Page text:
Monday, December 22, 2008

blue christmas

As many of us in helping professions know, the holidays are not a happy time for everyone. In fact, for many people, the holidays are a time of stress, business, frustration and sadness. Society places great pressure on people to be happy and joyful while having the perfect holiday with family and friends. Unfortunately for most people this just isn't the case.

Friday night at street ministry, I was tired, stressed and fed up with the entire Christmas season (one week till my holidays)! I couldn't handle the kitchen, so I was happy to sit down with some of our guest and eat dinner. As I've talked about before, I see many of the same people at street ministry as at work, and these two were regulars in both the shelter in the drunk tank.

Deena is a woman who is probably only in her 40s. She looks like she's seventy and is now wheelchair bound. A while back she had to have her head shaved due to a bad lice infestation and she's a very small woman. Despite the fact that I see her on an almost daily basis, she isn't someone I've ever had a good talk with, and I really don't know much about her story. So we sat, and ate and talked, and as we talked, tears slowly began to drip down her face.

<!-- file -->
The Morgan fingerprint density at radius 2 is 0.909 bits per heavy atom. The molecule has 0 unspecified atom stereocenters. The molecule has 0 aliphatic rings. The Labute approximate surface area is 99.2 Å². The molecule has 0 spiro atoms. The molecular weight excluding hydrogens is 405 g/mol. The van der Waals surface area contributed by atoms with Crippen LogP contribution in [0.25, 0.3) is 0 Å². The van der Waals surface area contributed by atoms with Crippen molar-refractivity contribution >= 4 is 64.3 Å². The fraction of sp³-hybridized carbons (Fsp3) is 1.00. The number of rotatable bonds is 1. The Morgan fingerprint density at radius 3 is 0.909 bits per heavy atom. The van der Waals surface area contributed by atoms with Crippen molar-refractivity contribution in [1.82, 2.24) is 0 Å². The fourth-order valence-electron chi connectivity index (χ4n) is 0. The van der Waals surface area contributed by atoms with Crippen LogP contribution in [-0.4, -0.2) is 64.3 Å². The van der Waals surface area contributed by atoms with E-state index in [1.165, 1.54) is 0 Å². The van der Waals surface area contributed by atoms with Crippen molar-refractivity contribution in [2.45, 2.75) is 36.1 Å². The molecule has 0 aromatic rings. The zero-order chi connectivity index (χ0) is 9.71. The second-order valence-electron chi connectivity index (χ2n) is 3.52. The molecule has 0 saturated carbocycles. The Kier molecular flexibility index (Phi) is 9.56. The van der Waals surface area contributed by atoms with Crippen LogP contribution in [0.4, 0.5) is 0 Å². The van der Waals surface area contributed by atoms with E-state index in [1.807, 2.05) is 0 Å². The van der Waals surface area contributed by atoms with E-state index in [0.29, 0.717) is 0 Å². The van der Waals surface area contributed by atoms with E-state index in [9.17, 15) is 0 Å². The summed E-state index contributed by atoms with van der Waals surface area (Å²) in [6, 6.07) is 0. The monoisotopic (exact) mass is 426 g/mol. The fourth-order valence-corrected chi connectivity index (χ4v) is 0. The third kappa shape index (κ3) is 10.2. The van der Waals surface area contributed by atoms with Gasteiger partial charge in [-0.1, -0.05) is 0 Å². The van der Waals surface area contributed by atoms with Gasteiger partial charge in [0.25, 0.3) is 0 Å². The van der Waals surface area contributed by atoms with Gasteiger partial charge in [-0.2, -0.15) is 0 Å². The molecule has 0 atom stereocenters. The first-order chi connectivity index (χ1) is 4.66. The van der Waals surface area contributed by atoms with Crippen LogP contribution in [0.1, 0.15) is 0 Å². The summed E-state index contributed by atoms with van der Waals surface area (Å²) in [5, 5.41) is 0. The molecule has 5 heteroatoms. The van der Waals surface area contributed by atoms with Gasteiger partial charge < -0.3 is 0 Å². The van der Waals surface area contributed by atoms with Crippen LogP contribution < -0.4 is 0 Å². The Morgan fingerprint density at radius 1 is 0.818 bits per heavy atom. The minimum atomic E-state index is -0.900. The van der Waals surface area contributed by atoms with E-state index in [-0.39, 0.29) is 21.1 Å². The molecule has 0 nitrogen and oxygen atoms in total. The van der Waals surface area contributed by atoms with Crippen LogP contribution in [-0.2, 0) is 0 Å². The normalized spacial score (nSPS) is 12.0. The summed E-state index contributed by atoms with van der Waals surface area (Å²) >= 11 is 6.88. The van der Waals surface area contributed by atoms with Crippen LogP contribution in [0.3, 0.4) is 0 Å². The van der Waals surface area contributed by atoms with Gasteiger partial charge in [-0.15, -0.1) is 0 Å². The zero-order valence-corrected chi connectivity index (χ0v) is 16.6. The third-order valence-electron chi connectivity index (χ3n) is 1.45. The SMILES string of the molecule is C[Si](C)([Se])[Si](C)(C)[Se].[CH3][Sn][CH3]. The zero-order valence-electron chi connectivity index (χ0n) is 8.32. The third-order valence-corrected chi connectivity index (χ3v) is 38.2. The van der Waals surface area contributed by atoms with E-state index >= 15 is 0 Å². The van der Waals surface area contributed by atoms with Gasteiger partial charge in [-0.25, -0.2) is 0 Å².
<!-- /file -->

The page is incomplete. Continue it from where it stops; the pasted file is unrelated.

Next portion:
Deena has never known much of her family. She was adopted out to a white family and lost contact with her biological family. She has never been able to have a "family christmas". The one relative she was able to remain in contact with her brother, is now gone. Not only is he gone, but he was shot dead over the holiday season a number of years ago. After telling me this, she stops talking. Her boyfriend explains that those who were responsible for his death got out of jail recently, making things all the harder.

More then anything, Deena wants to spend a Christmas for her family, something that is now impossible. Oh, and she's dying she says, they've found cancer, and she doesn't know how long she'll live. This is secondary to the Christmas thing. She knows her body doesn't have much left in it, a life of living on the streets and in shelters while consuming copious amounts of alcohol just doesn't lead to good health. The good news though, she thinks she and her boyfriend have an apartment for the new year!

1 comment:

Lisa said...

My heart breaks for Deena...

In my state, there have been a growing number of adoptions wherein the adoptive families refuse to provide for adoptees during that all-important transition to adulthood.

I am currently working on creating a resource for adoptees in this situation...